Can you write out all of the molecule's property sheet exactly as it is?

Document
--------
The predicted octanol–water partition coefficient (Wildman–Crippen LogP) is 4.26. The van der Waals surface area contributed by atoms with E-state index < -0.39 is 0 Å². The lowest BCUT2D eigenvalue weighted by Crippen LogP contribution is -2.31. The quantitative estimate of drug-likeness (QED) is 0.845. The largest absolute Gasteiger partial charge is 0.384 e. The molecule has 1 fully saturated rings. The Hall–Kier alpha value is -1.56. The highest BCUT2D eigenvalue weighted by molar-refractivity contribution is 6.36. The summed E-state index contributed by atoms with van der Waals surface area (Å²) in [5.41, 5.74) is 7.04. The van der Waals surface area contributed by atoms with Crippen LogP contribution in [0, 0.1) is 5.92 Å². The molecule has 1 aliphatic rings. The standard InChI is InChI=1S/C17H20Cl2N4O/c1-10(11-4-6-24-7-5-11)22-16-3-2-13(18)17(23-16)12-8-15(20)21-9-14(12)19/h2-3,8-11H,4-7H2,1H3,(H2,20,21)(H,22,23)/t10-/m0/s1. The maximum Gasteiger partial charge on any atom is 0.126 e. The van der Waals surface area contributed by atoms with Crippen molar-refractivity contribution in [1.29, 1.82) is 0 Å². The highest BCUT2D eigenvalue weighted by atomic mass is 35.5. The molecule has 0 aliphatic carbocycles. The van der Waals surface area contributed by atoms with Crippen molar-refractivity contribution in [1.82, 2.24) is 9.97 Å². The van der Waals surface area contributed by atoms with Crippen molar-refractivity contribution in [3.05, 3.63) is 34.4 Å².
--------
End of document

The predicted octanol–water partition coefficient (Wildman–Crippen LogP) is 4.26. The van der Waals surface area contributed by atoms with E-state index < -0.39 is 0 Å². The lowest BCUT2D eigenvalue weighted by Crippen LogP contribution is -2.31. The quantitative estimate of drug-likeness (QED) is 0.845. The largest absolute Gasteiger partial charge is 0.384 e. The molecule has 1 fully saturated rings. The Hall–Kier alpha value is -1.56. The highest BCUT2D eigenvalue weighted by molar-refractivity contribution is 6.36. The summed E-state index contributed by atoms with van der Waals surface area (Å²) in [5.41, 5.74) is 7.04. The van der Waals surface area contributed by atoms with Crippen LogP contribution in [0, 0.1) is 5.92 Å². The molecule has 1 aliphatic rings. The standard InChI is InChI=1S/C17H20Cl2N4O/c1-10(11-4-6-24-7-5-11)22-16-3-2-13(18)17(23-16)12-8-15(20)21-9-14(12)19/h2-3,8-11H,4-7H2,1H3,(H2,20,21)(H,22,23)/t10-/m0/s1. The maximum Gasteiger partial charge on any atom is 0.126 e. The van der Waals surface area contributed by atoms with Crippen molar-refractivity contribution in [1.29, 1.82) is 0 Å². The highest BCUT2D eigenvalue weighted by atomic mass is 35.5. The molecule has 0 aliphatic carbocycles. The van der Waals surface area contributed by atoms with Crippen molar-refractivity contribution in [1.82, 2.24) is 9.97 Å². The van der Waals surface area contributed by atoms with Crippen molar-refractivity contribution in [3.05, 3.63) is 34.4 Å².